College long distance dating
Overall, there are just over 7 million couples (14-15 million individuals) in the US who consider themselves in a long distance relationship.
Back to top, click here Compared to 2000 there are 839,000 more long-distance marriages in 2005.
Researchers have examined whether couples in long distance relationships have more affairs than geographically close couples. The good news is that all three studies showed that couples in long distance relationships had no greater risk of having an affair than geographically close couples.
It seems that the risk of having an affair is related more to the quality of the relationship between the couple, and the personalities involved, than on mere opportunity.
Geographically close couples do this almost unconsciously as they chat about little events that are upcoming or recently past.
Research has shown clearly that of these four components, demographics has the least to do with the success or failure of a long distance relationship.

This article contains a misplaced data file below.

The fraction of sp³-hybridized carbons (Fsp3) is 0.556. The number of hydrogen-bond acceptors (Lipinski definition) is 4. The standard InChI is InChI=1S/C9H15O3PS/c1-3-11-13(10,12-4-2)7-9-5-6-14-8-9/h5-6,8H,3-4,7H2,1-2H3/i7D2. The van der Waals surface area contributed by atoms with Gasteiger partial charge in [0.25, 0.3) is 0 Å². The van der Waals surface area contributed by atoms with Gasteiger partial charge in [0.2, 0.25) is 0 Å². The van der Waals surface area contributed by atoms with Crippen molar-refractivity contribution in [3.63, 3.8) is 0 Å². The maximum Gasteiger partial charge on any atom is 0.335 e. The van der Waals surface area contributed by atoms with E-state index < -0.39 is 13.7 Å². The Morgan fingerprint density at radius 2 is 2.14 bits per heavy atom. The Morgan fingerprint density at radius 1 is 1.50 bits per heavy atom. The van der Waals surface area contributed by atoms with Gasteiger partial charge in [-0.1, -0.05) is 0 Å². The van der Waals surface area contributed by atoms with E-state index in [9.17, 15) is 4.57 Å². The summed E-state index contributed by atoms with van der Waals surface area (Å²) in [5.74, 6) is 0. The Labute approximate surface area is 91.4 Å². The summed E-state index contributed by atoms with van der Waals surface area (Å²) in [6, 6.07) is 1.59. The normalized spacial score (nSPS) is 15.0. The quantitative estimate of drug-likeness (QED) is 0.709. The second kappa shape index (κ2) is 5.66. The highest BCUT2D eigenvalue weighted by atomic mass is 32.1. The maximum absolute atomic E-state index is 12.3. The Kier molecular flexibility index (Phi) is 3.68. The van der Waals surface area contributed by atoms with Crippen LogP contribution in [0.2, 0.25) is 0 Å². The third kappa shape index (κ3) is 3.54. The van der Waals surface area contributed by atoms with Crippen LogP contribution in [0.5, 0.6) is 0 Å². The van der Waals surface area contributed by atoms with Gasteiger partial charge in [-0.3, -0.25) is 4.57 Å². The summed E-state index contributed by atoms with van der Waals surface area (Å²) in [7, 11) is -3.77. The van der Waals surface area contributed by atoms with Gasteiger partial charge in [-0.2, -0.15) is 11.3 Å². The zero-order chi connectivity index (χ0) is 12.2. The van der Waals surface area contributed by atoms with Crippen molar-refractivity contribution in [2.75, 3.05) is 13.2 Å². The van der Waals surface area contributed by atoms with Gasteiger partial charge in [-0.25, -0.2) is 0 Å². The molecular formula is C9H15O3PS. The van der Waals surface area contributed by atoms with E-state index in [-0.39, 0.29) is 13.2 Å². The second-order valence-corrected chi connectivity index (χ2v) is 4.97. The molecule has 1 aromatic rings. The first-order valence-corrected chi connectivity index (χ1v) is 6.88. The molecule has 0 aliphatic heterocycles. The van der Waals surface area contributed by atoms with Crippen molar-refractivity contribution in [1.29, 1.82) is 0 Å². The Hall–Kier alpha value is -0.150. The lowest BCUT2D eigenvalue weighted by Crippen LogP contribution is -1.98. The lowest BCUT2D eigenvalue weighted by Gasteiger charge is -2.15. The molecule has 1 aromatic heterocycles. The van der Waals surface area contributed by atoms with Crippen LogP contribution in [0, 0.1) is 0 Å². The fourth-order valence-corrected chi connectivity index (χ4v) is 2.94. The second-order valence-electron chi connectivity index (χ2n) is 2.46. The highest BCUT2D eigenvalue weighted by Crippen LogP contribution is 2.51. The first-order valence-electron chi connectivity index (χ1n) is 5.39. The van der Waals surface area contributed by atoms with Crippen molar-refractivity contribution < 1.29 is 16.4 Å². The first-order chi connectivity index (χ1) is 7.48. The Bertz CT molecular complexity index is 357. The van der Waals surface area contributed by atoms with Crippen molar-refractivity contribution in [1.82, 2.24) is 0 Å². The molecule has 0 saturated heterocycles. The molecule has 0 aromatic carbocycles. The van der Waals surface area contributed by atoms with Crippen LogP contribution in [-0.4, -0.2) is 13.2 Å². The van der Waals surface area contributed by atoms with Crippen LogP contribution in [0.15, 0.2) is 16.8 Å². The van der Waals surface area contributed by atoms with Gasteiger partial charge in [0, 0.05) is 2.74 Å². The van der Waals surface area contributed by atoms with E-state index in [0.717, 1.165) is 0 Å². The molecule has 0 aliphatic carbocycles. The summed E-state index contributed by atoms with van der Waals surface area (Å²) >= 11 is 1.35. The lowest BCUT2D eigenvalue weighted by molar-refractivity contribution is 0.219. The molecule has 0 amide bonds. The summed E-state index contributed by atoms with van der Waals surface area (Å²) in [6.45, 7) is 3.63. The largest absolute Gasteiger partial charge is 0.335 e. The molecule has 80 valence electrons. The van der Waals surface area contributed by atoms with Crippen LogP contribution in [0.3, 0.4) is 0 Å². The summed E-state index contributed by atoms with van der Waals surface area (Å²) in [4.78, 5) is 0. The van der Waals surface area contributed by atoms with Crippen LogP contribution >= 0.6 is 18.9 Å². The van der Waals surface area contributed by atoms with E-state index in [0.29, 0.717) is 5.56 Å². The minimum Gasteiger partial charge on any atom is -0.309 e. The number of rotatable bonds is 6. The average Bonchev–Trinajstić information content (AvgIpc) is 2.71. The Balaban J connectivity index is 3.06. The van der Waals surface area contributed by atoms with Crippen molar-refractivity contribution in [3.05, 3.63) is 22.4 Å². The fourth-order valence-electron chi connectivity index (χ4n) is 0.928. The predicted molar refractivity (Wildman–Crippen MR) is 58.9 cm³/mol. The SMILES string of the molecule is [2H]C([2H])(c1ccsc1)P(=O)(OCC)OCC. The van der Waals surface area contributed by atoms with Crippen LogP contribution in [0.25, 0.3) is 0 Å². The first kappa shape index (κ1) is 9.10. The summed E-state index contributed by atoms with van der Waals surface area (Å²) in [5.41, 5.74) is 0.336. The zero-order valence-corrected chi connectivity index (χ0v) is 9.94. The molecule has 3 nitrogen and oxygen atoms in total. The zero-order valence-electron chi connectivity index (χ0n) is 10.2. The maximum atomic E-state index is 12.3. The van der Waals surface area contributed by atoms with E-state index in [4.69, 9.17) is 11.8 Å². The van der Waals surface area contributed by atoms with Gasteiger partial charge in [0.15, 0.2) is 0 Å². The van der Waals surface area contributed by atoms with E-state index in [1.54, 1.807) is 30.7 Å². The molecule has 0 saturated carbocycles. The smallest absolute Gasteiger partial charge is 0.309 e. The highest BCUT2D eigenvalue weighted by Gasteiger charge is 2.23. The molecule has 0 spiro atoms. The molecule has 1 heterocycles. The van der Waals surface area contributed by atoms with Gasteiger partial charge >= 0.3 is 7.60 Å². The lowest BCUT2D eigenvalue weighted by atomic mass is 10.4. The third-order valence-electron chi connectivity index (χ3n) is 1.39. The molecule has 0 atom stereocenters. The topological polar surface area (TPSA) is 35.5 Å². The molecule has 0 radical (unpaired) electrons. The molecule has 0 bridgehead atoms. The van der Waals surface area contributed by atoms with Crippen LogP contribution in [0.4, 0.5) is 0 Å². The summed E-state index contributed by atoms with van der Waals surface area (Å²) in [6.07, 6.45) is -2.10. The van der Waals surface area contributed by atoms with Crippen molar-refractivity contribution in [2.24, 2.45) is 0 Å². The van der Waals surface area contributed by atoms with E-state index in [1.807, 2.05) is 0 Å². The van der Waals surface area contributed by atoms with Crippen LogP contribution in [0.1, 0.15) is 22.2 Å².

Newlyweds have an even greater chance of being long-distance early in their marriage with one study of 600 couples showing 1 in 10 were long-distance during some portion of their first 3 years.
Pre-marital couples are harder to study though research shows an estimated 4.4 million college students (20-40% of all students in some studies) are in LDRs.
Couples therapists who focus on long distance relationships have understandably suggested frequent face-to-face visits.
Yet when researchers carefully looked at this question, the largest and best designed studies found no relationship between how often couples visited one another and how likely they were to stay together.